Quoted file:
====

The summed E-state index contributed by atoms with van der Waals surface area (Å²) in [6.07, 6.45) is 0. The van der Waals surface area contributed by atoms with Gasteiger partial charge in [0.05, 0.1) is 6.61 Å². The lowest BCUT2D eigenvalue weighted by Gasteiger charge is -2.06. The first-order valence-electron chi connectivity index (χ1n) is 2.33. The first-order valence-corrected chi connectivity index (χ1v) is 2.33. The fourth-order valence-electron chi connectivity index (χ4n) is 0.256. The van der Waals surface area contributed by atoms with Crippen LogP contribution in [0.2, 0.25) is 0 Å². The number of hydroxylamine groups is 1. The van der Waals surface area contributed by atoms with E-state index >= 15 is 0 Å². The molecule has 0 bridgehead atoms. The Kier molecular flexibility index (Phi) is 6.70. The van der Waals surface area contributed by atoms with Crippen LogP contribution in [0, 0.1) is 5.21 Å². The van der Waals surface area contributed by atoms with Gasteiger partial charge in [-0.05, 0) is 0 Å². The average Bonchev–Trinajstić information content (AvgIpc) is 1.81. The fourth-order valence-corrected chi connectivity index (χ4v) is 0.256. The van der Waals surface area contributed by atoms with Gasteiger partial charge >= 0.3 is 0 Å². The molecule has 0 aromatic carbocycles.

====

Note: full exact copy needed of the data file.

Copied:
The summed E-state index contributed by atoms with van der Waals surface area (Å²) in [6.07, 6.45) is 0. The van der Waals surface area contributed by atoms with Gasteiger partial charge in [0.05, 0.1) is 6.61 Å². The lowest BCUT2D eigenvalue weighted by Gasteiger charge is -2.06. The first-order valence-electron chi connectivity index (χ1n) is 2.33. The first-order valence-corrected chi connectivity index (χ1v) is 2.33. The fourth-order valence-electron chi connectivity index (χ4n) is 0.256. The van der Waals surface area contributed by atoms with Crippen LogP contribution in [0.2, 0.25) is 0 Å². The number of hydroxylamine groups is 1. The van der Waals surface area contributed by atoms with E-state index >= 15 is 0 Å². The molecule has 0 bridgehead atoms. The Kier molecular flexibility index (Phi) is 6.70. The van der Waals surface area contributed by atoms with Crippen LogP contribution in [0, 0.1) is 5.21 Å². The van der Waals surface area contributed by atoms with Gasteiger partial charge in [-0.05, 0) is 0 Å². The average Bonchev–Trinajstić information content (AvgIpc) is 1.81. The fourth-order valence-corrected chi connectivity index (χ4v) is 0.256. The van der Waals surface area contributed by atoms with Gasteiger partial charge >= 0.3 is 0 Å². The molecule has 0 aromatic carbocycles.